Racist leaflets “aimed at dividing” communities have been distributed in the Greater Manchester town of Oldham, prompting the local council to report the incident to the police.
One of the leaflets posted through doors warns that the change in the demographics could reduce white Britons to a minority by the 2060s. The statement is attributed to David Coleman of Migration Watch UK, a campaign group which claims the current level of unsustainable immigration could strain Britain’s resources.
According to the 2011 census, white Britons made up more than 87 per cent of the UK population.
However, government data shows that the ethnic composition of Oldham changed considerably between 2001 and 2011.
The proportion of the white population in the town decreased from 86.2 per cent to 77.5 per cent during the 10 years, while the South Asian population continued to grow.
The share of Pakistani-origin people went up from 6.3 per cent in 2001 to 10.1 per cent in 2011, and the proportion of the Bangladeshi population rose from 4.5 per cent to 7.3 per cent during the period. The data also shows that these communities primarily live in typically the most deprived areas in Oldham.
But later estimates revealed that the number of white British and Irish population dwindled by three per cent to 166,230 between 2011 and 2016 while the population of the Pakistani community rose 21 per cent from 22,686 to 27,581 during the period. The number of people with Bangladeshi heritage was also estimated to have risen by 21 per cent from 16,315 to 19,765 during the corresponding period.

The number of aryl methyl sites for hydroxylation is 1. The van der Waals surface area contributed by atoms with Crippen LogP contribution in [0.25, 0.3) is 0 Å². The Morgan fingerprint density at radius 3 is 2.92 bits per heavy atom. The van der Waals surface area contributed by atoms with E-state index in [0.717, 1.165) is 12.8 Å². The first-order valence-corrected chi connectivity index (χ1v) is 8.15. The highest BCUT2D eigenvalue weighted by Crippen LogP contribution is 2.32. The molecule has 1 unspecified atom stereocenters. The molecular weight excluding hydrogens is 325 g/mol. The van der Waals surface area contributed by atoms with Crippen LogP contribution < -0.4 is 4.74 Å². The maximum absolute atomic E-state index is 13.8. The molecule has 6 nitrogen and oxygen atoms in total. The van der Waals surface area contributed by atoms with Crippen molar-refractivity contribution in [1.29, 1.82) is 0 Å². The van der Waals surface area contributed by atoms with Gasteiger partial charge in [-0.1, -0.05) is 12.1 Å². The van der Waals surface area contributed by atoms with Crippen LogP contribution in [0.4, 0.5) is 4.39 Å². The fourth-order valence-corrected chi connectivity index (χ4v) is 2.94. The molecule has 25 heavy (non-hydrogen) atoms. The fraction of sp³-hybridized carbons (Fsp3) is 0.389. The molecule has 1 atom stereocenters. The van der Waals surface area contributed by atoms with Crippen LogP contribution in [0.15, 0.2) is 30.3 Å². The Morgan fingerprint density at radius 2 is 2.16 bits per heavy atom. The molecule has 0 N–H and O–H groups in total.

Oldham council leader Amanda Chadderton said the local authorities were aware of racist literature circulated by a far-right group which was “aimed at dividing our communities and turning us against each other”.
Acknowledging that Oldham was “wonderfully diverse with an inclusive spirit”, Chadderton said, “we won’t stand for the hate-fuelled agenda of nationalist groups that do not understand or appreciate the positives of a culturally diverse community”.
She urged people to report the “unacceptable” hateful propaganda material to the police.